Indeed, it was exactly because they refused to be seen as just another religious group that they were so fiercely rejected and persecuted. They wanted nothing to do with the common practices of the day, as exemplified by the Pantheon.
As this name makes clear (Greek: every god), this impressive Roman structure was a place where all religious faiths could get together and nicely get along. They were all on equal footing, and none was seen to be superior to the others. Indeed, when the Romans conquered a foreign people, they would not demand their religion come to an end.
They had a much better idea. They would simply take the image of the local deity and add it to all the others in the Pantheon! Thus everyone could keep worshipping their own local gods, and everyone could get along in a terrific ecumenical shindig.
The trouble is, Christians knew they could never do this. They knew that Jesus was not just another local deity, but the Lord of Lords and King of Kings. As such every knee must bow to him, and every other god, deity, religion and idol must be seen for what they are: counterfeits, shams, and false claimants to the throne.
That is why the Emperor was so threatened as well by this new religion. He had claimed to be lord, but here was this upstart Jesus coming along, also claiming to be Lord. Indeed, he claimed to be the one and only true Lord, the one that every other king, ruler, potentate and dignitary must bow down to.
This certainly got the Roman authorities angry at the Christians. This certainly got the multi-faith society angry at the Christians. This certainly got the religious pluralists and inclusivists bent out of shape. That is why so many thousands of Christian martyrdoms took place.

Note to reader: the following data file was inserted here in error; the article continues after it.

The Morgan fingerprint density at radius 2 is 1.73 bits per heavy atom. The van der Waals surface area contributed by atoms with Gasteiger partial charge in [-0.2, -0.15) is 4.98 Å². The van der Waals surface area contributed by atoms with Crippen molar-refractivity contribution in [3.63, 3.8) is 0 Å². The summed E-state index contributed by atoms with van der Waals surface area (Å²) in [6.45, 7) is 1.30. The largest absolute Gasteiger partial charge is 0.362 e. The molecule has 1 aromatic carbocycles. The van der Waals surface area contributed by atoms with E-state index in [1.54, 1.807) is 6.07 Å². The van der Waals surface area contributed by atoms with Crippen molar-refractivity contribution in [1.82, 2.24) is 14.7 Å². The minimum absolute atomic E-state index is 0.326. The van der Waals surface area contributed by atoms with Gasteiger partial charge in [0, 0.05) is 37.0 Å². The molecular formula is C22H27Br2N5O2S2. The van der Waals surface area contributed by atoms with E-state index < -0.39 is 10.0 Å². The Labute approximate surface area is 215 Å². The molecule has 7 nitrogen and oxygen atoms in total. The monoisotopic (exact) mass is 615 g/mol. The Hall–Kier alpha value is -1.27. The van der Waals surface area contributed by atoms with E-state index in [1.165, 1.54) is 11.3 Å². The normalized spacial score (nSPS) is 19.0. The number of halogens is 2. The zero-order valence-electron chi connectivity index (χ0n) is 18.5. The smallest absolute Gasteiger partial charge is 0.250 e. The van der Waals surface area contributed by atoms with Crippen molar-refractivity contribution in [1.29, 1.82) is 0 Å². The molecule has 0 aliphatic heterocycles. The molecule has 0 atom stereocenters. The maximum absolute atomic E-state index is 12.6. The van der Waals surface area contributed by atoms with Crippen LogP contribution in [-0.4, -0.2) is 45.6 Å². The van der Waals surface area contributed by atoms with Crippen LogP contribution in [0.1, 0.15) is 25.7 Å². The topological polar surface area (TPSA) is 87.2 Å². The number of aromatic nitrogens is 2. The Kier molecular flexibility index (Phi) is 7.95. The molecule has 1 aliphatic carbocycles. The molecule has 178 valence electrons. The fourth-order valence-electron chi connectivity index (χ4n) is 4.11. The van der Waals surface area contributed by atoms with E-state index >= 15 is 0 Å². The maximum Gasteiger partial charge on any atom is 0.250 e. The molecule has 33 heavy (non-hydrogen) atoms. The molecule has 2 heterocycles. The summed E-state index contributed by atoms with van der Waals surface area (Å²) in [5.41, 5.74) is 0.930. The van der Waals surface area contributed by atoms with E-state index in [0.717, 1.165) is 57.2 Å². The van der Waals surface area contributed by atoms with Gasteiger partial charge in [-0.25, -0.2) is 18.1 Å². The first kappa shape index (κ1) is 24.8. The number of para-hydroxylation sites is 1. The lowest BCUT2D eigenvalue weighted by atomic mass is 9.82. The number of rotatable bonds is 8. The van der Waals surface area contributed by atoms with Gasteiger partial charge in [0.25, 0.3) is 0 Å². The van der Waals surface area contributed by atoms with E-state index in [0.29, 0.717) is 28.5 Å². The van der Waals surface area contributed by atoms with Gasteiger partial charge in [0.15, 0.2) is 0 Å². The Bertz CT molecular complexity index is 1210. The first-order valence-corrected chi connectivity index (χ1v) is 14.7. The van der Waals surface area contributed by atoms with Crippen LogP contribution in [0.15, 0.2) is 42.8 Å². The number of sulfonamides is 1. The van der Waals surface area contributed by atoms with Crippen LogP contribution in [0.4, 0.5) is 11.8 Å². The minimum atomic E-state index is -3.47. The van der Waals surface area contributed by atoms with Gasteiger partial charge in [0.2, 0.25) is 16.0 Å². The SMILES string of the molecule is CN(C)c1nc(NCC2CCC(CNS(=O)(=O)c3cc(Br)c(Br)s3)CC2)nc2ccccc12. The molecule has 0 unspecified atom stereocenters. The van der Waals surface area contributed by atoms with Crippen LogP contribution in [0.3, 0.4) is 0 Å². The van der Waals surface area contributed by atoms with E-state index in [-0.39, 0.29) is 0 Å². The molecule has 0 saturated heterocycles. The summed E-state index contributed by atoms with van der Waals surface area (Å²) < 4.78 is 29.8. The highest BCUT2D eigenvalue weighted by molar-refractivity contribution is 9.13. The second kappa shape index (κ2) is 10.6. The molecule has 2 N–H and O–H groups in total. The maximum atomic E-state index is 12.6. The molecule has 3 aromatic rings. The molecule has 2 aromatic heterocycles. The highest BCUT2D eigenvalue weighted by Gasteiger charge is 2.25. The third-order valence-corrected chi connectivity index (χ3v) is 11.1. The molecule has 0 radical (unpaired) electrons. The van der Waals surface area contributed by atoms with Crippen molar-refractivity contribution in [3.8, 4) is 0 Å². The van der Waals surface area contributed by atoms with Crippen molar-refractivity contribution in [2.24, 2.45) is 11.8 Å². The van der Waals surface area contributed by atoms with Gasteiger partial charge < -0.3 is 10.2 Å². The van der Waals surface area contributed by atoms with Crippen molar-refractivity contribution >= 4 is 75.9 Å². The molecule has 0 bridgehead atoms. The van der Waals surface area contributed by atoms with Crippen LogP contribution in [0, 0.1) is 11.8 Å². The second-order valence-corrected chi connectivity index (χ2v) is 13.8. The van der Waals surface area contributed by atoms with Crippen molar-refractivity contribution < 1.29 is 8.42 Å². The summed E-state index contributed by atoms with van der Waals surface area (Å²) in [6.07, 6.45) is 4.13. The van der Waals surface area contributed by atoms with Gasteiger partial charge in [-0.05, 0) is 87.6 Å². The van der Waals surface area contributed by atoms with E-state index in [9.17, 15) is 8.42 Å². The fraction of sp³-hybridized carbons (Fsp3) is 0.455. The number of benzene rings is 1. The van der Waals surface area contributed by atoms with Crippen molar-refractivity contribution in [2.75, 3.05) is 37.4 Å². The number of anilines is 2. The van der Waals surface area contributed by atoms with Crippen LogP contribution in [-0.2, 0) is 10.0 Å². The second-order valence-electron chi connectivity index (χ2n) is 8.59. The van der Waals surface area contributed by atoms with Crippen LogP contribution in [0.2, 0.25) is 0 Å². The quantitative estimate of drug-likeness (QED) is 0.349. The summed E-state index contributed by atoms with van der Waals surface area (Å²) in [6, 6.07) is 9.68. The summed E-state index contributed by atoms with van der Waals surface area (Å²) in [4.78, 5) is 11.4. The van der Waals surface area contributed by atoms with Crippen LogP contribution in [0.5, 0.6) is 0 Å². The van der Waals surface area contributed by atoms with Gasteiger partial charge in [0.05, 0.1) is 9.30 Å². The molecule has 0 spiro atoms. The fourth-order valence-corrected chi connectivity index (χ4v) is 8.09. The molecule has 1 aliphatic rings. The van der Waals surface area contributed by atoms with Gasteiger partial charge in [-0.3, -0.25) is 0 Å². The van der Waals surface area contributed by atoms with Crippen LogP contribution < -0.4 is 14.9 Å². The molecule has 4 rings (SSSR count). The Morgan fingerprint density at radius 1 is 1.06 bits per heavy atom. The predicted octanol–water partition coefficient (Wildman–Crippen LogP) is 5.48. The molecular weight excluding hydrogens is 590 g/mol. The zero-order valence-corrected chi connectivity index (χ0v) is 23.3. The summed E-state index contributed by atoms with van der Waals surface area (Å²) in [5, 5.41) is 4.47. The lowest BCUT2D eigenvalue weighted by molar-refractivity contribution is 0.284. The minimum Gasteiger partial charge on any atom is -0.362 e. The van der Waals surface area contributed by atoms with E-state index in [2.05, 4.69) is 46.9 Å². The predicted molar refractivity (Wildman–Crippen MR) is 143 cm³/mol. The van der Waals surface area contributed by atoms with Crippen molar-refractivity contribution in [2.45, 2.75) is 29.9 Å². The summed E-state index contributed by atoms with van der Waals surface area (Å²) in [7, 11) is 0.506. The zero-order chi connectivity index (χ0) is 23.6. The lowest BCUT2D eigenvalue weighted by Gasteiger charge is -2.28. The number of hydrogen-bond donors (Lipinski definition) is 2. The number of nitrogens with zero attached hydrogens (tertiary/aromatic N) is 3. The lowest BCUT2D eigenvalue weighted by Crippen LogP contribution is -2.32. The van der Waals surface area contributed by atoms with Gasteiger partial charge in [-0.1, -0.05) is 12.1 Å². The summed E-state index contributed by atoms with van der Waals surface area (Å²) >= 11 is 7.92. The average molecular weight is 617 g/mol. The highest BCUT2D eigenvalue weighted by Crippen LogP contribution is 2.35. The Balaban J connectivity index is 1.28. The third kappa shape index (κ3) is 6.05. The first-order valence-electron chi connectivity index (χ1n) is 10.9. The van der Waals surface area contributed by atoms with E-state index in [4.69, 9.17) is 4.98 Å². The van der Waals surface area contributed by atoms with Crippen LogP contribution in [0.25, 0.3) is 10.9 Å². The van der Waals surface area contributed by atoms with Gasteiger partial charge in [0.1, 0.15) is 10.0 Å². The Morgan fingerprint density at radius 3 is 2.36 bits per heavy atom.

These Christians just would not play the game of interfaith dialogue and religious syncretism. For that they paid with their lives. But this Sunday all sorts of churches will open their doors wide open to false gods, false beliefs and false religions, all in the name of “just getting along”.
What they are effectively doing is nailing Christ afresh to the cross. They are rejecting both his claims about himself, and the nature of his finished work at Calvary. They are despising the cross and rejecting the shame that goes with it. They would rather be seen as “nice” and “inoffensive” than stand up for the cross of Christ, the blood that was shed, and the once-and-for-all perfect sacrifice made by Jesus.
They have become enemies of the cross of Christ, which Paul and others so often warned against. They simply do not have the spiritual backbone to act like Elijah of old. They would rather receive the praise of men than stand up and pay the price for proclaiming the exclusive truth claims of the risen Christ.
Sunday June 26 will be a day of shame for the true church of Jesus Christ. But fortunately not everyone will bow the knee to Baal. Many will refuse such compromise and weakness, and will instead say with Joshua: “Choose you this day whom ye will serve; whether the gods which your fathers served that were on the other side of the flood, or the gods of the Amorites, in whose land ye dwell: but as for me and my house, we will serve the LORD” (24:15).